Our book today is certainly a visual treat: it’s the new Penguin Classics Deluxe Edition of Great Expectations by Charles Dickens with deckle edges, French flaps, and an eye-catching wrap-around cover by Tom Haugomat, who faithfully signposts the novel’s most famous imagery: a boy in a graveyard, figures in a boat, sooty London, etc. This edition opens with an Introduction by English professor and Victorianist Tanya Agathocleous, who does her best and yet still sounds fairly exhausted:
At once haunting, moving, and hilarious, Great Expectations is a novel not easily forgotten. Along with its doomed romances and dramatic revelations, the novel is also memorable for its engagement with pressing social issues of the day, such as the transportation of convicts to Australia, the alienating nature of urban life, and the harshness and corruption of the justice system.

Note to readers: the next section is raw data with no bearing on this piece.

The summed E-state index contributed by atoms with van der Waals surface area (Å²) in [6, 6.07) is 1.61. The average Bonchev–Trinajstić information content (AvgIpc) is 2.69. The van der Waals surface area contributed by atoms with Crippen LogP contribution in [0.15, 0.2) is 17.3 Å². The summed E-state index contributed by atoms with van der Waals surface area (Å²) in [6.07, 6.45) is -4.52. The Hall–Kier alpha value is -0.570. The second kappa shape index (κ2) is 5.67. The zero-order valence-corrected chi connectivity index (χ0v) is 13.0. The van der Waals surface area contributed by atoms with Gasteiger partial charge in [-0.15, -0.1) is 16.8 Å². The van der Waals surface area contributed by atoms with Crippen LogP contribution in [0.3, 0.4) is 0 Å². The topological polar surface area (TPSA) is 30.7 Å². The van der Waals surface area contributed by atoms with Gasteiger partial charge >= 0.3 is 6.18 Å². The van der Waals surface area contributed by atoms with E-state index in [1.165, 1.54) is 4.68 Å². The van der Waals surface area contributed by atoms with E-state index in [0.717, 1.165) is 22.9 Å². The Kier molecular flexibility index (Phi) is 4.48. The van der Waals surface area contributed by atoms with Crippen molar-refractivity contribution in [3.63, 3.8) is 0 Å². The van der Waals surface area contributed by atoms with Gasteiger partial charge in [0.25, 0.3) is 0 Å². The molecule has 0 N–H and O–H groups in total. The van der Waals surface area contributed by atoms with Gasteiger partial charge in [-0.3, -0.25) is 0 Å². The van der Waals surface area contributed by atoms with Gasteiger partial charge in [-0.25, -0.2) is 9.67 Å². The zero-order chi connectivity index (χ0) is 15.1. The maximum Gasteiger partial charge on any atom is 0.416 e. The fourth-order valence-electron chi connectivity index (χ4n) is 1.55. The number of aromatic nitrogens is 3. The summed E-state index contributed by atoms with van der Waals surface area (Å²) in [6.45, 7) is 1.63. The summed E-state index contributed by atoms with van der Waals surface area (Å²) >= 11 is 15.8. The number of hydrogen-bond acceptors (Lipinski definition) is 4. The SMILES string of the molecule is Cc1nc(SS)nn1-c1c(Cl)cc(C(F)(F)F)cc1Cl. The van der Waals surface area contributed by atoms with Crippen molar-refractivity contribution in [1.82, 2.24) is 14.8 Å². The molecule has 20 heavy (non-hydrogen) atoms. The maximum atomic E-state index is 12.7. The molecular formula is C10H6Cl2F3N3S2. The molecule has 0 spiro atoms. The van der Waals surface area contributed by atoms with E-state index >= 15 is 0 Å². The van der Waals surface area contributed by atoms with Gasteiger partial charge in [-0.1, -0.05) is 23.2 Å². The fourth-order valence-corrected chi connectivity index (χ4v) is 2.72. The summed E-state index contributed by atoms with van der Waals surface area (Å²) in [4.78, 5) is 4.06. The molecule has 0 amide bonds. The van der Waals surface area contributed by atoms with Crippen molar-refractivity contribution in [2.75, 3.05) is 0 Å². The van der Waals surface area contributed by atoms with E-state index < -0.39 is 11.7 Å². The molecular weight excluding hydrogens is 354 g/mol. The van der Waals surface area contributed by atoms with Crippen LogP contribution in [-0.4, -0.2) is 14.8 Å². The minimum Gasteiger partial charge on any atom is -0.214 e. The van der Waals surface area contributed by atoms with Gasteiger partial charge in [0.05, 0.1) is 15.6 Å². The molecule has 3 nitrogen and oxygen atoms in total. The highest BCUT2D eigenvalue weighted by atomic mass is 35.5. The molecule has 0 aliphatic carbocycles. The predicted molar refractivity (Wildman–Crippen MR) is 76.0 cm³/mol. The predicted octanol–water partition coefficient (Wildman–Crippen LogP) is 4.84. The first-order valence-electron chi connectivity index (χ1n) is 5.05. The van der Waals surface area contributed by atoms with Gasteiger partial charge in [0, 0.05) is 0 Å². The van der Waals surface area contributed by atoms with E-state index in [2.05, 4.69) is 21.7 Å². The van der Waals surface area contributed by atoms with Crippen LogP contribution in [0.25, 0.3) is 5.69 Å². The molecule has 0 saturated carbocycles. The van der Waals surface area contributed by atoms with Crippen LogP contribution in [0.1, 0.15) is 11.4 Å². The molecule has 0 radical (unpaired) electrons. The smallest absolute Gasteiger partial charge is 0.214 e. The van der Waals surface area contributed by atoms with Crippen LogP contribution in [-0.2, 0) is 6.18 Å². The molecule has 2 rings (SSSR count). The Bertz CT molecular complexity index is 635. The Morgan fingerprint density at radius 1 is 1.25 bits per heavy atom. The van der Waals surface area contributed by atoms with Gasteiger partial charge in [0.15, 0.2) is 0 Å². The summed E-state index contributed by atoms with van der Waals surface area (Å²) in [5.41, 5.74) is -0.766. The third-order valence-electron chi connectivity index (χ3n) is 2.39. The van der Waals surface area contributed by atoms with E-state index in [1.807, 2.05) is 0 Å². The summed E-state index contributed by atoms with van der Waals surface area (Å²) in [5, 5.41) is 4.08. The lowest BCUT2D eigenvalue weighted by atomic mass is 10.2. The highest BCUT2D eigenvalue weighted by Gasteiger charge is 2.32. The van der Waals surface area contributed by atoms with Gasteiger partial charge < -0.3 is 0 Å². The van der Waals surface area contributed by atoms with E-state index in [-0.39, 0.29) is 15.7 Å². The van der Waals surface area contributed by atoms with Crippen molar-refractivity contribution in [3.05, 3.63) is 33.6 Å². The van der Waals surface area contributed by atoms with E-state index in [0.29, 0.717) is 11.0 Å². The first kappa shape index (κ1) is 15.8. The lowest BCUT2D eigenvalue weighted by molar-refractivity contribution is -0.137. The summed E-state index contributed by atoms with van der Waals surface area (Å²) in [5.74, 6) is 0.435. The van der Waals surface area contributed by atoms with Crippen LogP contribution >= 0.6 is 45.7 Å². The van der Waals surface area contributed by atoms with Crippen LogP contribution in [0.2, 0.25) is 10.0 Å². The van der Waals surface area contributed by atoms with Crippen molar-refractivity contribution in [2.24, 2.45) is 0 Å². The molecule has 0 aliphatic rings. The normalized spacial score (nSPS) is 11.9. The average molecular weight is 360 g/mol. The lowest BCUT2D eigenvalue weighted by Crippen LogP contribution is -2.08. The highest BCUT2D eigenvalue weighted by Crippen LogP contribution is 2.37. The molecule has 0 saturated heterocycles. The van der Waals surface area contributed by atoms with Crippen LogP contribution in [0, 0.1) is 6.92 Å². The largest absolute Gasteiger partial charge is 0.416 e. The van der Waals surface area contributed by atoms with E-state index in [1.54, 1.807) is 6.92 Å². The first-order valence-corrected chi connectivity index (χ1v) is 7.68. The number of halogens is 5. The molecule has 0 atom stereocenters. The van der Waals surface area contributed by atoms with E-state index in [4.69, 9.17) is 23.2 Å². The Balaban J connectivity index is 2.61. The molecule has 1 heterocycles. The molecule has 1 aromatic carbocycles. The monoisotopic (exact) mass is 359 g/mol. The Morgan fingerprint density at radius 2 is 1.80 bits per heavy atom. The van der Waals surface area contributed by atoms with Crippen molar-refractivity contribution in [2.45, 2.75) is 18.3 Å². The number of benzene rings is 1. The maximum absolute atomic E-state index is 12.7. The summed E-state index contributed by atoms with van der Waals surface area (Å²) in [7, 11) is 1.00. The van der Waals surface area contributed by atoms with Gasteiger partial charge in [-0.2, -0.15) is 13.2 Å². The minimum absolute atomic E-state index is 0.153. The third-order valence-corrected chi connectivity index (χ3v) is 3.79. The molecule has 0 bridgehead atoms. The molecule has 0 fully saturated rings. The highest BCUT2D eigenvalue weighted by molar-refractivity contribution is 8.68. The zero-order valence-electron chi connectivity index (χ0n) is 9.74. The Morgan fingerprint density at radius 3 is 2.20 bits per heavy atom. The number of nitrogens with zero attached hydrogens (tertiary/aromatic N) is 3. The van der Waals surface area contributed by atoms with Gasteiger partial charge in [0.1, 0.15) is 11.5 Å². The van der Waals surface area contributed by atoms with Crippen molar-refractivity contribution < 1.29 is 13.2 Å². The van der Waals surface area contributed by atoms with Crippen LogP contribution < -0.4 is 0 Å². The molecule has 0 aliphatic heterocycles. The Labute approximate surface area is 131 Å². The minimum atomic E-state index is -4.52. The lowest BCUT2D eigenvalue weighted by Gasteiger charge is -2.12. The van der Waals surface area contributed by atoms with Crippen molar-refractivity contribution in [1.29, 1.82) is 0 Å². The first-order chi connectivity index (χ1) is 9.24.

And is it any wonder? Not only has Great Expectations been reprinted 40,000 times in 40,000 editions since it first started appearing in serialized installments in 1860, but it was exhausting even before those editions, Dickens pumping away at full, shameless volume in order to boost the circulation of his magazine, All the Year Round. He had every reason to write purple prose at speed and without even the serious thought of reflection or revision; he knew exactly the kind of hyperventilating caricature-prose his readers would line up to buy, and in Great Expectations he delivers it in great slopping buckets.
A caustic old American critic half a century ago, having managed to reach early middle age without having read Great Expectations and then finally buckling down to it (for a paid piece on the book’s 100th anniversary, naturally), was for years fond of quipping, “I know novelists love to be Dickensian, but honestly.” But hard-core fans – this author has always had them and always will – will love ogling this new edition.
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